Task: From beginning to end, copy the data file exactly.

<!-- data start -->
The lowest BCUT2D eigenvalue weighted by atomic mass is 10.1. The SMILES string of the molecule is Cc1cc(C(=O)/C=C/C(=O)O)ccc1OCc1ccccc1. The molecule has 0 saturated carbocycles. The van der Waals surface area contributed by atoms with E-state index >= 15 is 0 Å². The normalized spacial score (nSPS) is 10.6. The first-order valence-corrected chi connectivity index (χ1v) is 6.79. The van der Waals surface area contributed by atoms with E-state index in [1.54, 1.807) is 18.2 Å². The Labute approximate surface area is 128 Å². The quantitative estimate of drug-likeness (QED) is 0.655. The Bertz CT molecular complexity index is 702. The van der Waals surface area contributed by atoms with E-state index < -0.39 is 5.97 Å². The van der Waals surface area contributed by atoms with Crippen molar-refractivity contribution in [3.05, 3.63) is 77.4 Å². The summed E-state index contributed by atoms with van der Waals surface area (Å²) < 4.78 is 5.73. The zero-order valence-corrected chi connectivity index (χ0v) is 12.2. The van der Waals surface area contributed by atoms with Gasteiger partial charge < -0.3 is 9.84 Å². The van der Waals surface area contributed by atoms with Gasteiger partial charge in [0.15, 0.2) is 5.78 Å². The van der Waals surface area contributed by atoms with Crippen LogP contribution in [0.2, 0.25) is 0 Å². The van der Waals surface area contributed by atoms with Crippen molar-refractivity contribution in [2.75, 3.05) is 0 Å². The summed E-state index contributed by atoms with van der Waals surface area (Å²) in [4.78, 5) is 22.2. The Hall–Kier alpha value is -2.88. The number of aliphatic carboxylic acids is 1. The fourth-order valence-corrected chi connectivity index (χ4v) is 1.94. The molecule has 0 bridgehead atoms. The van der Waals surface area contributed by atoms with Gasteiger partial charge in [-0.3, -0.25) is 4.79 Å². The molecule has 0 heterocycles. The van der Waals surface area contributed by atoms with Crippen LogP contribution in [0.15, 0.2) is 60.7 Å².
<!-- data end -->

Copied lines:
The lowest BCUT2D eigenvalue weighted by atomic mass is 10.1. The SMILES string of the molecule is Cc1cc(C(=O)/C=C/C(=O)O)ccc1OCc1ccccc1. The molecule has 0 saturated carbocycles. The van der Waals surface area contributed by atoms with E-state index >= 15 is 0 Å². The normalized spacial score (nSPS) is 10.6. The first-order valence-corrected chi connectivity index (χ1v) is 6.79. The van der Waals surface area contributed by atoms with E-state index in [1.54, 1.807) is 18.2 Å². The Labute approximate surface area is 128 Å². The quantitative estimate of drug-likeness (QED) is 0.655. The Bertz CT molecular complexity index is 702. The van der Waals surface area contributed by atoms with E-state index < -0.39 is 5.97 Å². The van der Waals surface area contributed by atoms with Crippen molar-refractivity contribution in [3.05, 3.63) is 77.4 Å². The summed E-state index contributed by atoms with van der Waals surface area (Å²) < 4.78 is 5.73. The zero-order valence-corrected chi connectivity index (χ0v) is 12.2. The van der Waals surface area contributed by atoms with Gasteiger partial charge < -0.3 is 9.84 Å². The van der Waals surface area contributed by atoms with Gasteiger partial charge in [0.15, 0.2) is 5.78 Å². The van der Waals surface area contributed by atoms with Crippen LogP contribution in [0.2, 0.25) is 0 Å². The van der Waals surface area contributed by atoms with Crippen molar-refractivity contribution in [2.75, 3.05) is 0 Å². The summed E-state index contributed by atoms with van der Waals surface area (Å²) in [4.78, 5) is 22.2. The Hall–Kier alpha value is -2.88. The number of aliphatic carboxylic acids is 1. The fourth-order valence-corrected chi connectivity index (χ4v) is 1.94. The molecule has 0 bridgehead atoms. The van der Waals surface area contributed by atoms with Gasteiger partial charge in [-0.3, -0.25) is 4.79 Å². The molecule has 0 heterocycles. The van der Waals surface area contributed by atoms with Crippen LogP contribution in [0.15, 0.2) is 60.7 Å².